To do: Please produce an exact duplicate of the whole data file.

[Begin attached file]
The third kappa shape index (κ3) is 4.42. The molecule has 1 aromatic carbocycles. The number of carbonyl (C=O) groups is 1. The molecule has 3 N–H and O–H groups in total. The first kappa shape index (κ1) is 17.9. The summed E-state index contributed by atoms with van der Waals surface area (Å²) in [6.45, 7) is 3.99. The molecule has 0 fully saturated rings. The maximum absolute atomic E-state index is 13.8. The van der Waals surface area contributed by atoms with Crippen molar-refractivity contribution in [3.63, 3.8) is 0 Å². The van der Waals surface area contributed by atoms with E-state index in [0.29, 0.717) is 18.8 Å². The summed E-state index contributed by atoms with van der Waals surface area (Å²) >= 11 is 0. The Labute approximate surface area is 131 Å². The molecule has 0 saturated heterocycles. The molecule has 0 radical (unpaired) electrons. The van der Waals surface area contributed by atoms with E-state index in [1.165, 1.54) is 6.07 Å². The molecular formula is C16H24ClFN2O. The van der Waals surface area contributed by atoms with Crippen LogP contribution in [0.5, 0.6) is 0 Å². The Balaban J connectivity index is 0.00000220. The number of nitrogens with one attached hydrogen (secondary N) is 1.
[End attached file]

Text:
The third kappa shape index (κ3) is 4.42. The molecule has 1 aromatic carbocycles. The number of carbonyl (C=O) groups is 1. The molecule has 3 N–H and O–H groups in total. The first kappa shape index (κ1) is 17.9. The summed E-state index contributed by atoms with van der Waals surface area (Å²) in [6.45, 7) is 3.99. The molecule has 0 fully saturated rings. The maximum absolute atomic E-state index is 13.8. The van der Waals surface area contributed by atoms with Crippen molar-refractivity contribution in [3.63, 3.8) is 0 Å². The van der Waals surface area contributed by atoms with E-state index in [0.29, 0.717) is 18.8 Å². The summed E-state index contributed by atoms with van der Waals surface area (Å²) >= 11 is 0. The Labute approximate surface area is 131 Å². The molecule has 0 saturated heterocycles. The molecule has 0 radical (unpaired) electrons. The van der Waals surface area contributed by atoms with E-state index in [1.165, 1.54) is 6.07 Å². The molecular formula is C16H24ClFN2O. The van der Waals surface area contributed by atoms with Crippen LogP contribution in [0.5, 0.6) is 0 Å². The Balaban J connectivity index is 0.00000220. The number of nitrogens with one attached hydrogen (secondary N) is 1.